Law driving the amateur drinker towards professional teetotalism
Times are desperate for rural publicans and customers who are cut from the craic, writes Willie Kealy
Many men give up drink when they reach a certain age. They act on the principle that drinking alcohol is a demanding pastime and, like other pastimes that demand sustained physical and mental endurance, if you try to keep partaking at a professional level beyond your peak of fitness, you can get hurt.
And there are those who carry on regardless, ending, as John Waters said recently, in madness or death. There are however, some of us who have taken the middle road. We may not have the stamina to drink 10 or 12 pints several nights a week anymore, but we still like to maintain our amateur status. That involves having two or three pints very occasionally.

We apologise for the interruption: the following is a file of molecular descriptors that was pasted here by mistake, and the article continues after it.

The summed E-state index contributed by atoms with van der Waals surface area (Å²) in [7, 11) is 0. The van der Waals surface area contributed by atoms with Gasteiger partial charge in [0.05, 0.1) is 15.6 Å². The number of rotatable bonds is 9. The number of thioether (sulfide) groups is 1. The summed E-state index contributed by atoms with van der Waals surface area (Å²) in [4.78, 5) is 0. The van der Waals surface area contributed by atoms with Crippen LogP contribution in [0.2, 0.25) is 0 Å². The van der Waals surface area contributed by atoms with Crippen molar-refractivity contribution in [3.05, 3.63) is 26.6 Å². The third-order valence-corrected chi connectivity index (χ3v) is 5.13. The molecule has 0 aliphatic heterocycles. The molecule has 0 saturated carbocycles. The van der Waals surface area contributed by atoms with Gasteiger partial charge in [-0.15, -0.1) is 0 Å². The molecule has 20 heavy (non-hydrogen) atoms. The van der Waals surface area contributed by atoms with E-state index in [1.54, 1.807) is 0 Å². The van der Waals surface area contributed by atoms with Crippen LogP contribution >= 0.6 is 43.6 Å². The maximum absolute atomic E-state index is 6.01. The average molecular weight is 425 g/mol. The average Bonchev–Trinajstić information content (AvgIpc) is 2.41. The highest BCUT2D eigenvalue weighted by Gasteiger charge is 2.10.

We do this because it is an enjoyable social habit. I never understood people who said: "I'm going out tonight to get totally blathered." I have been drunk and even very drunk, many times in my life. But I have never, ever set out to get drunk. In fact, if anything, the object of the exercise was to stay relatively sober for as long as possible. Because the best thing about drinking in a pub is a social side, the conversation, the laughter, the occasional song or a bit of music.